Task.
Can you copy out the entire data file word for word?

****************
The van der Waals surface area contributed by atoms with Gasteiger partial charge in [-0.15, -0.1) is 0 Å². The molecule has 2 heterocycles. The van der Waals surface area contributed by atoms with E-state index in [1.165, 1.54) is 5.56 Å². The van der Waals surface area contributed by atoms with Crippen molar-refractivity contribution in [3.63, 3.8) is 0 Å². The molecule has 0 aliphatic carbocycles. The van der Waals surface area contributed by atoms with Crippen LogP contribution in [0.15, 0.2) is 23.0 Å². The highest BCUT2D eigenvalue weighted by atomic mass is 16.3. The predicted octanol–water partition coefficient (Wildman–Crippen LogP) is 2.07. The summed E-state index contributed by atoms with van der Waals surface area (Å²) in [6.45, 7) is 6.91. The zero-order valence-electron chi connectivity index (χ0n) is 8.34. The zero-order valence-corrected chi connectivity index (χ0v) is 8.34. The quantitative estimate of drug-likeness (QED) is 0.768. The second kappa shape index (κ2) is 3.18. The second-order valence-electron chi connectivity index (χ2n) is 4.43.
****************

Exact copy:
The van der Waals surface area contributed by atoms with Gasteiger partial charge in [-0.15, -0.1) is 0 Å². The molecule has 2 heterocycles. The van der Waals surface area contributed by atoms with E-state index in [1.165, 1.54) is 5.56 Å². The van der Waals surface area contributed by atoms with Crippen molar-refractivity contribution in [3.63, 3.8) is 0 Å². The molecule has 0 aliphatic carbocycles. The van der Waals surface area contributed by atoms with Crippen LogP contribution in [0.15, 0.2) is 23.0 Å². The highest BCUT2D eigenvalue weighted by atomic mass is 16.3. The predicted octanol–water partition coefficient (Wildman–Crippen LogP) is 2.07. The summed E-state index contributed by atoms with van der Waals surface area (Å²) in [6.45, 7) is 6.91. The zero-order valence-electron chi connectivity index (χ0n) is 8.34. The zero-order valence-corrected chi connectivity index (χ0v) is 8.34. The quantitative estimate of drug-likeness (QED) is 0.768. The second kappa shape index (κ2) is 3.18. The second-order valence-electron chi connectivity index (χ2n) is 4.43.